Split Screen Guide
Split Screen is a product-wide correlation and data-pivoting feature. With Split Screen you can compare any two reports or dashboards, even the same report or dashboard but with different filters and groups in the two different screens.
The Split Screen is available across the whole product and you can open any dashboard or report with events, logs, or metrics within the Split Screen.
To open the Split Screen, click the Split Screen button in the top right part of any report.
Using Split Screen¶
When initially opened, the Split Screen panel will be empty.
You can view events, metrics, and logs from any App or Dashboard report.
Select an App, Dashboard, or Monitor and the default report will be automatically selected. You can select any other report as well.
Once you select a report you want to correlate with, it’ll be remembered so you can quickly toggle it.
Filtering Split Screen¶
Split screen will use the same time interval as the main screen. Apart from the time, it will have its own set of filters. It allows showing unrelated reports with the same filters, but also comparing the same report with different filters.
The filters will be stored in the browser so you can safely toggle or refresh the page without losing the currently enabled set of filters.
Example Use Case¶
As a Systems Administrator, you've noticed a sudden increase in Apache server traffic, indicating a potential denial-of-service (DoS) attack. You have some suspicions but need to troubleshoot the issue further.
You have set up two Apps in Sematext Cloud for monitoring your Apache server: Apache Monitoring for metrics and Apache Logs for logs. You plan to investigate further by checking the Apache metrics and then using Split Screen to correlate metrics with logs to identify any malicious activity.
You access the Apache Monitoring App and navigate to the Overview report. There are several abnornal spikes following the same pattern in various charts, including CPU, Memory, Network Traffic and Scoreboard Connection Ops. You focus on the Scoreboard Connections Ops chart, where you notice a spike in worker closing connections. You suspect that an attacker may be flooding the server with a high volume of requests, causing normal connections to be dropped and resulting in an increase in workers closing connections.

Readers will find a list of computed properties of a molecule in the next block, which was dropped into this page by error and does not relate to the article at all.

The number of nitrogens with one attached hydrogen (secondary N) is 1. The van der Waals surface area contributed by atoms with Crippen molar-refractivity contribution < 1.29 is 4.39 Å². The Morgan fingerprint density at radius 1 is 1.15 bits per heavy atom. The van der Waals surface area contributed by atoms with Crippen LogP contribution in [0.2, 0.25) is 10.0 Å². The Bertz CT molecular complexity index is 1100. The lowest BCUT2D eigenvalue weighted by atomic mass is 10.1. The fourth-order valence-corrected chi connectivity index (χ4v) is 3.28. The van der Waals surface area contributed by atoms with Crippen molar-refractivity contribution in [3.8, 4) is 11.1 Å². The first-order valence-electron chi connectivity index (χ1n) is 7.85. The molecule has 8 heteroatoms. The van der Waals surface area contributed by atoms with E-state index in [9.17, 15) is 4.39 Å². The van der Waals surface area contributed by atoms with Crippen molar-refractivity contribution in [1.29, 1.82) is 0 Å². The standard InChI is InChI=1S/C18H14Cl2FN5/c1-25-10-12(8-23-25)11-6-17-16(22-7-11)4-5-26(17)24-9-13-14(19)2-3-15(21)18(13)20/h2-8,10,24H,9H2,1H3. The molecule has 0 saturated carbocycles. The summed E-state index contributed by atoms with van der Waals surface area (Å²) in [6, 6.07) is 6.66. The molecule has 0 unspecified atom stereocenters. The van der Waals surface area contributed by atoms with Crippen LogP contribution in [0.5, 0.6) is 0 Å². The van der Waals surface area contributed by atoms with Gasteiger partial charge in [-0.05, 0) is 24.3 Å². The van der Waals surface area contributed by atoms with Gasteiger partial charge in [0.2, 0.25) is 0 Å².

Now, you need help from your logs to continue the investigation. If you don't have a Logs App, you can easily use the Companion Apps to create an Apache Logs App and connect it with your Apache Monitoring App so that you can correlate logs and metrics, as we will see in the next section.
Analyze metrics and logs together¶
You will use Split Screen to check the Apache logs and correlate them with the metrics that you observed. From the Apache Monitoring App, click on the Split Screen icon. A new panel with Apache Logs App will shown. In one panel, view the scoreboard connections chart. In the other panel, switch to the Apache Logs App and select the Overview report.
Look for any correlation between the spike in scoreboard connections and corresponding logs. You notice an increased number of 5xx HTTP status codes and you'll see that their distribution in Requests chart matches the spikes in scoreboard connections.
Identify suspicious activity¶
To learn more about these 5xx errors, you can select the Errors report in the Apache Logs App from the left pane. There, you can see that a particular client is causing all these errors. Additionally, there is a specific path associated with all these error requests. To further drill down into specific log entries, you can filter by this client and check the logs. It becomes clear that a file named malicious.php is causing 500 errors and flooding the server with requests.
Now, you can take appropriate actions by blocking this IP, removing the malicious file, and continuously monitoring your infrastructure to confirm that the incident has been resolved.